The Korea Herald


S. Korea adopts tougher safety measures at ASF-hit farms

By Yonhap

Published : Oct. 7, 2020 - 11:09

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(Yonhap) (Yonhap)
South Korea said Wednesday it has set up new guidelines for pig farms hit by African swine fever (ASF) as they are gradually preparing for reopening after the disease swept the inter-Korean border area last year.

"As the virus can spread by automobiles, people or other mediums, it is necessary to enforce sanitary measures to prevent the farms from contacting the virus," the Ministry of Agriculture, Food and Rural Affairs said in a statement.

The new measures center on providing detailed guidelines on how farms can prevent contagious diseases.

Under the rules, farms that experienced an ASF case within five years must install fences standing at least 1.5 meter high. They also need to install a disinfection gate for visitors, along with equipment to properly handle animal remains.

Last year, ASF swept through pig farms in the inter-Korean border area, covering Gyeonggi and Gangwon Provinces, prompting South Korea to cull about 400,000 pigs nationwide as part of preventive measures. A total of 14 farms were infected.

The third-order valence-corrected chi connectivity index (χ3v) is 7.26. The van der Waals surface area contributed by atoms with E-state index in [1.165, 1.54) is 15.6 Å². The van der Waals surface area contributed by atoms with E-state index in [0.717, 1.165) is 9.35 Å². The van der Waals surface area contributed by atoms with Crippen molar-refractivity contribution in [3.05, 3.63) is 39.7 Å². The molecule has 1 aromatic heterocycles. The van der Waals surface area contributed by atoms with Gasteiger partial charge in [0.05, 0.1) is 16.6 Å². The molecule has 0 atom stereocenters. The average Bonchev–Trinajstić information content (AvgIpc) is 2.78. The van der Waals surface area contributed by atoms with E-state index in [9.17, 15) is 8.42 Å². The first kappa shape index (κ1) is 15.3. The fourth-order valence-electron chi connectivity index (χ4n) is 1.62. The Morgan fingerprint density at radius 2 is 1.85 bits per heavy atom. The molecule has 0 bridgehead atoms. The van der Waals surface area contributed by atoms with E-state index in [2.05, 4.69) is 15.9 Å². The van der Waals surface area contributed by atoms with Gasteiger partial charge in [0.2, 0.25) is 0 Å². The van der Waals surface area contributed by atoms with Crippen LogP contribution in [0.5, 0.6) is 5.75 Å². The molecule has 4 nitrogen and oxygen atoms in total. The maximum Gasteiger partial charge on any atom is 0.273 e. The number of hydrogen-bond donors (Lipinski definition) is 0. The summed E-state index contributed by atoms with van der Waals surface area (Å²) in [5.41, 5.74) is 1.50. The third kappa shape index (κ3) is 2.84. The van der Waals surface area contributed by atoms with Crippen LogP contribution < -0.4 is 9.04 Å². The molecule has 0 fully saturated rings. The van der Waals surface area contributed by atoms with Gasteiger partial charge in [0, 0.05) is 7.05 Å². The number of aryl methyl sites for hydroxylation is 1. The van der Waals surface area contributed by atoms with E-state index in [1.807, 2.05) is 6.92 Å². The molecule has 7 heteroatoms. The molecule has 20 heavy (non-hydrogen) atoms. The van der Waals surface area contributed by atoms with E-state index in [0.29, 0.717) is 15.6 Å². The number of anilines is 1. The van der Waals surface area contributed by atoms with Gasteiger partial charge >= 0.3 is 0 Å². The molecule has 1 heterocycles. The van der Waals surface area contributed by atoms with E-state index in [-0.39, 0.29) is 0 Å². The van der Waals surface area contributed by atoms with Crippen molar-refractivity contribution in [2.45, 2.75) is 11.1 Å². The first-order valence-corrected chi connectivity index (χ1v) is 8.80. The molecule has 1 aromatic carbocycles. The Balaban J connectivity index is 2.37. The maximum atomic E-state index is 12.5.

Although no new ASF cases have been reported from local farms since October last year, the virus nevertheless has been prevailing among wild boars, which can potentially again infect domestic pigs through contact.

So far, South Korea has reported 756 cases of ASF from wild boars from the border areas, according to the latest data.

Yeoncheon, located north of Seoul, accounted for 284, followed by the neighboring Paju with 98 cases.

The country, meanwhile, is currently preparing to allow virus-hit farms to resume their operations this month.

ASF does not affect humans but is deadly to pigs. There is currently no vaccine or cure for the disease. (Yonhap)